Icelanders are hugely proud of their country and this really shines through. Working with local guides is really important as they can tell the story of Iceland through their own eyes. Not just that but to become a tourist guide in Iceland you have to become certified. Guides have graduated from one of the three programs that offer tour guide education: The Iceland Tourist Guide School, The Icelandic School of Travel and Tourism or The Tourist Guides Program with in the Continuing Education Department at the University of Iceland. Owing to the comprehensive training the guides receive, teachers can take time to enjoy the trip alongside their students.
When schools are planning when to travel, they are often restricted by holidays, but is there a good time of year to visit Iceland?
For schools looking to travel to Iceland we generally recommend they look at Feb – Early April and September – October. The summer period, late April – August is peak period in Iceland which tends to see higher prices November – January is feasible however the weather in Iceland is unpredictable and these months tend to see the most challenging conditions and it can lead to disappointment if tours have to be changed or cancelled – as you'll imagine if the wind is blowing at 50kmph, it's not safe to take students onto a Glacier so we have contingency plans but safety always comes first.
Can the Northern Lights be seen from Iceland? And is there a good time to catch them?
It is possible to see the Northern Lights from Iceland however you need to get out into the countryside to do it. Generally the Northern Lights can only be seen from Iceland in September – March however, the weather in Iceland can be really challenging in mid-winter so we recommend September and October or Feb and March as better times to travel if your students want the chance to see the Northern Lights. Generally if the Northern Lights (and looking at atmospheric physics) are of interest, we'd recommend one of our Sweden tours: Sweden Winter Wilderness
Being located very close to the Arctic Circle, Iceland experiences long winter nights and long summer days, with almost 24 hours of darkness/twilight in December and nearly 24 hours of daylight in June. Because of this, Iceland is a great place to see both the Northern Lights and experience the Midnight Sun. Though, both of these can be made difficult to see thanks to Iceland's ever-changing weather.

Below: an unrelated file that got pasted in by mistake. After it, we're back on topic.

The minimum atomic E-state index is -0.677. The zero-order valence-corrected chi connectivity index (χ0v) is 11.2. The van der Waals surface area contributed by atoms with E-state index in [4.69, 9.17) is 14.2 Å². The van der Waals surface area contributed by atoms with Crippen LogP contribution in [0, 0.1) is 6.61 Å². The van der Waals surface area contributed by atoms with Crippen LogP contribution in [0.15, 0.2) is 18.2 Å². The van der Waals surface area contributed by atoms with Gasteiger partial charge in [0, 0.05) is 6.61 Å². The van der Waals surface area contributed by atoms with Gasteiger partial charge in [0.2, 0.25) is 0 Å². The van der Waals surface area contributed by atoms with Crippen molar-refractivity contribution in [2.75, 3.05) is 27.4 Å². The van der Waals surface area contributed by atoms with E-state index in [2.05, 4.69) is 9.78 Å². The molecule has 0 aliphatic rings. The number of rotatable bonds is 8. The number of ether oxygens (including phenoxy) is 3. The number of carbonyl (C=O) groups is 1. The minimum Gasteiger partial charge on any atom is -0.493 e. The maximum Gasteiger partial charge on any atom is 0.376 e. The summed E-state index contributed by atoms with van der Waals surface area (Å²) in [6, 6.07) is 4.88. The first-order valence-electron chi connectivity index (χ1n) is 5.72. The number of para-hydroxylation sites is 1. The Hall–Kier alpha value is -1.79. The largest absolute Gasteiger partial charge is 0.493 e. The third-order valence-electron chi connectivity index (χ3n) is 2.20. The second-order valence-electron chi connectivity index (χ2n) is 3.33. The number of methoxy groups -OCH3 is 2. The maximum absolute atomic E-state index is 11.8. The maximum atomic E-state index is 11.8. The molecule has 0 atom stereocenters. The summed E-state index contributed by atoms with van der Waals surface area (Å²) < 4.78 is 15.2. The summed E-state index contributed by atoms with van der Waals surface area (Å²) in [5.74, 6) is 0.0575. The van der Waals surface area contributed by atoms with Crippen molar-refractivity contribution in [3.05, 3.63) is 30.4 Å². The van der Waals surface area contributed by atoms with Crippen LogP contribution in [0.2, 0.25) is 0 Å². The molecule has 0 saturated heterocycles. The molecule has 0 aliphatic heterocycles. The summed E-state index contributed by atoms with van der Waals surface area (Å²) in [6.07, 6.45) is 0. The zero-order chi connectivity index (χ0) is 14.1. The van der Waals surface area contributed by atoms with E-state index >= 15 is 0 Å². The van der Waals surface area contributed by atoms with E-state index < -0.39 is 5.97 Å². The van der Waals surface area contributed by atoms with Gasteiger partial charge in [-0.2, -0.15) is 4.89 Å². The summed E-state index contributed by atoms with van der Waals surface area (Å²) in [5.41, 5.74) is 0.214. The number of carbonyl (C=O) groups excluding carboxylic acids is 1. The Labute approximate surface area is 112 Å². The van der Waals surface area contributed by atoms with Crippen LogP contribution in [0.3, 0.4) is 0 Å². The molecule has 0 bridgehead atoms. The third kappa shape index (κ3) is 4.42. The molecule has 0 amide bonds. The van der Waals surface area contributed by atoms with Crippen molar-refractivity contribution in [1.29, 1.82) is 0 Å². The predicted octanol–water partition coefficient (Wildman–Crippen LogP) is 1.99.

How do you view the balance between the environmental impact vs economic benefits of tourism on the island?
Iceland is very proud of the nature and we very much support the preservation of the environment. We use eco-friendly hotels and environmental issues work into the tours we use. We are also able to offer tree-planting. Although Iceland has very few trees this is because the first settles chopped them down and they grow very slowly in the harsh environment. In conjunction with the local nature authority we are able to offer students to positively contribute to the local environment by planting trees to offset their carbon footprint and help restore Iceland's forests.
And finally, what is the food like? Is it all burgers and pizzas or are there some local delicacies to try?
There are no McDonald's fast food restaurants in Iceland, there used to be one but after the financial crash of 2008, the one McDonald's restaurant in Reykjavik closed down. You can of course burgers in Iceland and these tend to come from Hambórgarabúllan – a really popular and local burger fast food chain.
Iceland has some really bizarre traditional Icelandic foods. Along with things like whale, puffin, and dried fish, visitors can also try fermented shark, sheep's head, and even pickled ram's testicles. The even weirder part is that some of these dishes can be found in most kind of restaurants in Iceland.
We usually have a pizza night during our trips which is a firm student favourite and, if pickled ram's testicles aren't to yours or your student's tastes, the most popular food in Iceland are Hot dogs.
If you are interested in hearing a bit more about how Arctic Direct can help you with a school group tour to Iceland then why not get in touch here.